Feds Learn From Corporate IT

Nasdaq, others share lessons in disaster recovery following Sept. 11 attack.

InformationWeek Staff, Contributor

February 27, 2002

2 Min Read

With more money and attention being paid to IT since Sept. 11, many in the government are looking to businesses for lessons learned. Such was the case for the hundreds of government IT representatives attending a Homeland Security Conference this week in Washington.

Though Nasdaq had to shut down for five days after the terrorist attacks last fall, it wasn't because the electronic stock market's extensive network failed. In fact, VP of telecommunications Doug Moore told conference attendees that the exchange's IT infrastructure never missed a beat. That's because the company has had in place disaster-recovery and business-continuity plans since the mid-1980s.

Every server on Nasdaq's network has multiple power plugs hooked up to separate power grids. The network has multiple uninterruptible power supply systems and electric power is backed by generators. There's also a backup facility in Rockville, Md., that houses mirrored applications and data. "There is no single point of failure," Moore said. "Nasdaq's systems and networks continued to operate even though trading was suspended."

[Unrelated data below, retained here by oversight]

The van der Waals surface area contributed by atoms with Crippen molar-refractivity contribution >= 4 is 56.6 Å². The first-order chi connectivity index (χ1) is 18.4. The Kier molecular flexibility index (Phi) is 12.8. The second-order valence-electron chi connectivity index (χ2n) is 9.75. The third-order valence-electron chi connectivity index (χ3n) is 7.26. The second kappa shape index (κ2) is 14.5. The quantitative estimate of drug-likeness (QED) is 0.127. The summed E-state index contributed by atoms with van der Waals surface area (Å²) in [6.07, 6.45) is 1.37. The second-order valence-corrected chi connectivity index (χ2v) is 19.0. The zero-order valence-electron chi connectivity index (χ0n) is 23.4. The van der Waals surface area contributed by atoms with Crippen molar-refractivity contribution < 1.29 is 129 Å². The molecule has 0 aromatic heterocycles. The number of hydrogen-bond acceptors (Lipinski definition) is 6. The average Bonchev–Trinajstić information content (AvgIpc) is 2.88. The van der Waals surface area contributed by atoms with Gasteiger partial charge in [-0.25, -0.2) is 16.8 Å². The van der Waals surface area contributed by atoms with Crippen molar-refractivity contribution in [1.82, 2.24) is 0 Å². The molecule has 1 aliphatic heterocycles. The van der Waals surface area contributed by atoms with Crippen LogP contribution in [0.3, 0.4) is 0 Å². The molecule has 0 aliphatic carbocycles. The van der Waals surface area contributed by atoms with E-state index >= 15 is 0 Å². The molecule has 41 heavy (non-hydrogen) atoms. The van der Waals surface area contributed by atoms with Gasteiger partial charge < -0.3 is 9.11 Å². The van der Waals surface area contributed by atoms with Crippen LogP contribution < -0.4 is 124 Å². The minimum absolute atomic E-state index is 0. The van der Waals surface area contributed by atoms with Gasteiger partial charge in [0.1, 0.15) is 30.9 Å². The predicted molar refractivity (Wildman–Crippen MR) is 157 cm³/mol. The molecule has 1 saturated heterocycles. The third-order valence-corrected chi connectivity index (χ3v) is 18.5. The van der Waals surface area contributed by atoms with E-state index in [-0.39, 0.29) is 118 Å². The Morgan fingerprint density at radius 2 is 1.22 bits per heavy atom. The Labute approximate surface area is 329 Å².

Not everyone needs such a high-priced, intense business-continuity plan. "When you see share volumes of 1 trillion a day, and the huge amount of dollars brought to bear on the Nasdaq system, it's critical," said one attendee who asked not to be identified. "But the Department of Defense at large has a much broader business base than the transaction of securities," said the attendee, who focuses on information assurance at the Defense Department. For example, the highest level of disaster recovery is required when it comes to securing nuclear command centers. "But you don't need that for systems that report on research of cranberry bogs," he said.

Leo Colborne, VP of global technology support at EMC Corp., said government and businesses need to change the way they think when it comes to data accessibility. Most importantly, organizations need to protect their people. Then they need to protect their information. "Servers can be replaced. Information cannot," he said.

In order to establish best practices for data accessibility, organizations need to consider the time it takes to recover the data and which data is mission critical, Colborne said.

Day two of the conference, sponsored by the Armed Forces Communications and Electronics Association, will conclude Thursday. Topics include IT security and funding.

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